COMMENTARY It is absurd that indoor air quality should be so poor that it causes sickness and disease, yet that appears to be more the rule than the exception in modern times. Nobody would think of running a tractor-trailer or a tour bus in the living room, but the pollution effect is the same. Most of us are unaware of the problem because a single major source of indoor pollution can’t be fingered. Despite this unrecognized threat, indoor pollution is twice as bad as outdoor, according to studies performed by the Bloomberg School of Public Health at Johns Hopkins. Others put the rate at five times. There are so many sources of indoor pollution that have become part of our daily lives that we never question them. Have you thought about the unpronounceable ingredients in your cleaning products and other household chemicals, like the pesticides you use in the yard? How about your cosmetics and the smelly things you plug into the wall to hide other smelly things? Got new carpet or upholstery? Oh, yeah, there are more, such as the aroma of hot tar being applied to the new roof at your children’s school…while school’s in session. The activity may be outdoors, but the sickening smell is certainly indoors.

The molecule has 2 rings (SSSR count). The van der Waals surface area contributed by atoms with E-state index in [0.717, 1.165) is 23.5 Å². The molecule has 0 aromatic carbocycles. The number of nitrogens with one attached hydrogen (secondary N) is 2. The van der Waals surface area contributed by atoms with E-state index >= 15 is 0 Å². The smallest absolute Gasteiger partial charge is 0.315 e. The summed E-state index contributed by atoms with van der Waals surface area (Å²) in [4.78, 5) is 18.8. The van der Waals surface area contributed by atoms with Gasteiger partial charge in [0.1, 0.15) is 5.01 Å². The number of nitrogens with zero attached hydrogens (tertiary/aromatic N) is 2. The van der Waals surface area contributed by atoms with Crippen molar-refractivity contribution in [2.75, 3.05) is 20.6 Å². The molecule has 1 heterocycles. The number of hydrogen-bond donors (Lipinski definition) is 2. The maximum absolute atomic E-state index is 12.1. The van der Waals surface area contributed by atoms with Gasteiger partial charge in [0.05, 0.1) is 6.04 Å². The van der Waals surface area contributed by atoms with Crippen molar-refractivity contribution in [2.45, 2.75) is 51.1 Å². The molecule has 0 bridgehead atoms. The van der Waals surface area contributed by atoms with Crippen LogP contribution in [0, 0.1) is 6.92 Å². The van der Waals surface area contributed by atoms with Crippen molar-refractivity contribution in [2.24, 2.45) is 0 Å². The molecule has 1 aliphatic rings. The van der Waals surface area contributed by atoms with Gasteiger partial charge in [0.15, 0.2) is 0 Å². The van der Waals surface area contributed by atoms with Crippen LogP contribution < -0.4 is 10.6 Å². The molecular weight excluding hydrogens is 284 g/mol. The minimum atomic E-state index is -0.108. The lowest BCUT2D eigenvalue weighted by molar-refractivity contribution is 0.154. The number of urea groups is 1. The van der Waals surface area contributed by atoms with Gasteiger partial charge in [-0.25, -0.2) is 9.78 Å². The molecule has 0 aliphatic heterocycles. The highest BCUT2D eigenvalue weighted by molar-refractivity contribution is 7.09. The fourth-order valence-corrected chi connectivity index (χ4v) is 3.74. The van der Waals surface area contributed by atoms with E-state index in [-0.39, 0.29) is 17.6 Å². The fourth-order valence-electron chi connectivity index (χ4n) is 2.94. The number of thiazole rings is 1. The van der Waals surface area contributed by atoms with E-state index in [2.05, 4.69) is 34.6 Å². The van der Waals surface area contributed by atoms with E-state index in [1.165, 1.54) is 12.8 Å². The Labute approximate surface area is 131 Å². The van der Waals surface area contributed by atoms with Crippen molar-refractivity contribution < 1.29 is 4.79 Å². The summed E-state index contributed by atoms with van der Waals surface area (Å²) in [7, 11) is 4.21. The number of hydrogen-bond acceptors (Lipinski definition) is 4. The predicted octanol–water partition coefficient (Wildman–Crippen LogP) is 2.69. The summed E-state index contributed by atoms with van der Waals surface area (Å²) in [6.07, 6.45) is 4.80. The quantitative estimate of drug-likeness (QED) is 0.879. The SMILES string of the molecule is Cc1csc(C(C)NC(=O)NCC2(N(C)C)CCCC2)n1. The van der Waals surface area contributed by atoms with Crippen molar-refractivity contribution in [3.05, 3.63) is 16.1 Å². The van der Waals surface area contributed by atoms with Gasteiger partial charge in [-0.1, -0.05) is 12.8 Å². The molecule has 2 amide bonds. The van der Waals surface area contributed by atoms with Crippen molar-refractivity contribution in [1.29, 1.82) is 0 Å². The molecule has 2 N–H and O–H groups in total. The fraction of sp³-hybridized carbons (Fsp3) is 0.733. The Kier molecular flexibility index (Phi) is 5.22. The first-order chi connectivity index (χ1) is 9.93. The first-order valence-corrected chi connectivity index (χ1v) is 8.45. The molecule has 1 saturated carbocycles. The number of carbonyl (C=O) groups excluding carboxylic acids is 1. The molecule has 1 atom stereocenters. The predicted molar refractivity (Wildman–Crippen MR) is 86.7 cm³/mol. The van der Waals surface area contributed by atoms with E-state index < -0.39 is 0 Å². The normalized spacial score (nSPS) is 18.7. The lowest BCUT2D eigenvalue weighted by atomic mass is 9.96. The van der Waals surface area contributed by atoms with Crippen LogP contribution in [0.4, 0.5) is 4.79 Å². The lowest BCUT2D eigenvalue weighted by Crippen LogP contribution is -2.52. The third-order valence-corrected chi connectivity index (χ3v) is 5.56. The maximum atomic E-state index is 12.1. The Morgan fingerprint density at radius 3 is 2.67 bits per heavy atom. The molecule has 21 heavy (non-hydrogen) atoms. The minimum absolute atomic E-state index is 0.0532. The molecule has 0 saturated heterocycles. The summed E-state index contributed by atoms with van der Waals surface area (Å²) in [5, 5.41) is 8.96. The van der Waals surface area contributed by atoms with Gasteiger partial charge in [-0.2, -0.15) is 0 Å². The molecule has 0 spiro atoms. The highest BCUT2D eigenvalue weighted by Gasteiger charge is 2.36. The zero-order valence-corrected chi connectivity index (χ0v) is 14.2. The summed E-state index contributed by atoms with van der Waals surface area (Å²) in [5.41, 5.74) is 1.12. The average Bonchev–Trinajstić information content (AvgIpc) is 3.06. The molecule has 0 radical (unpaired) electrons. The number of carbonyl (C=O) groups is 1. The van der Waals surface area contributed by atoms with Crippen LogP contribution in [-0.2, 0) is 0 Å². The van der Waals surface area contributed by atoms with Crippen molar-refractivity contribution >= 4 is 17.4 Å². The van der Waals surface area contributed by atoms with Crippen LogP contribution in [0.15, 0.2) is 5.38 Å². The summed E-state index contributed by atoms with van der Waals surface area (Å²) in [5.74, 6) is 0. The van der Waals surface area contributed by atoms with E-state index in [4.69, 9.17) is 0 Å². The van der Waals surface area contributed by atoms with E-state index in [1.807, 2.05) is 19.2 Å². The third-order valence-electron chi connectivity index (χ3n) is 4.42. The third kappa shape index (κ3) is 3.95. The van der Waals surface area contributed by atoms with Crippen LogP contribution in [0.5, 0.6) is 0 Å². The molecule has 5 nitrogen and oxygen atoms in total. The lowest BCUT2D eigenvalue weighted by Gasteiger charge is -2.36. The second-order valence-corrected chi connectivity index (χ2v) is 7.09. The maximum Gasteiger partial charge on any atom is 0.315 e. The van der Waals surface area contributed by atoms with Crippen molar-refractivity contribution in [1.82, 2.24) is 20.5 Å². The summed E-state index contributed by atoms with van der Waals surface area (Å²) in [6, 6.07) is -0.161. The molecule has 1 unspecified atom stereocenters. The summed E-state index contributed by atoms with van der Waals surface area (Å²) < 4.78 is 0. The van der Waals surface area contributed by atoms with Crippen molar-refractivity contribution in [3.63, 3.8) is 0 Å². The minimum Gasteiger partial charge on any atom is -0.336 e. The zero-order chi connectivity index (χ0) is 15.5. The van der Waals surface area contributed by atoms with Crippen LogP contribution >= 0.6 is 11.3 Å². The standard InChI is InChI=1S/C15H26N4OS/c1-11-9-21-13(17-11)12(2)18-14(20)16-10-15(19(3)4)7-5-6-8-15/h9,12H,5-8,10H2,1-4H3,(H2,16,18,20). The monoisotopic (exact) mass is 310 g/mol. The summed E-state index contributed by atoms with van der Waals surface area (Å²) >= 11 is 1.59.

The influx of biological pollutants is hard to manage. Molds, bacteria, viruses, animal dander, skin particles (yes, even human), pollen and dust mites are everywhere. You can see airborne particles in that beam of sunshine coming through the window, but you can’t identify any of them. Some can breed in the stagnant water that sits in your humidifier, or where water has collected in your ceiling tiles, insulation or carpet. These things can cause fever, chills, cough, and chest tightness, among other symptoms. Even when we do what we think is good for the family, we may do the opposite. Burning the woodstove or fireplace might save money on the heating bill (though the fireplace is suspect), but how about the junk it puts into the air? You can’t win, eh?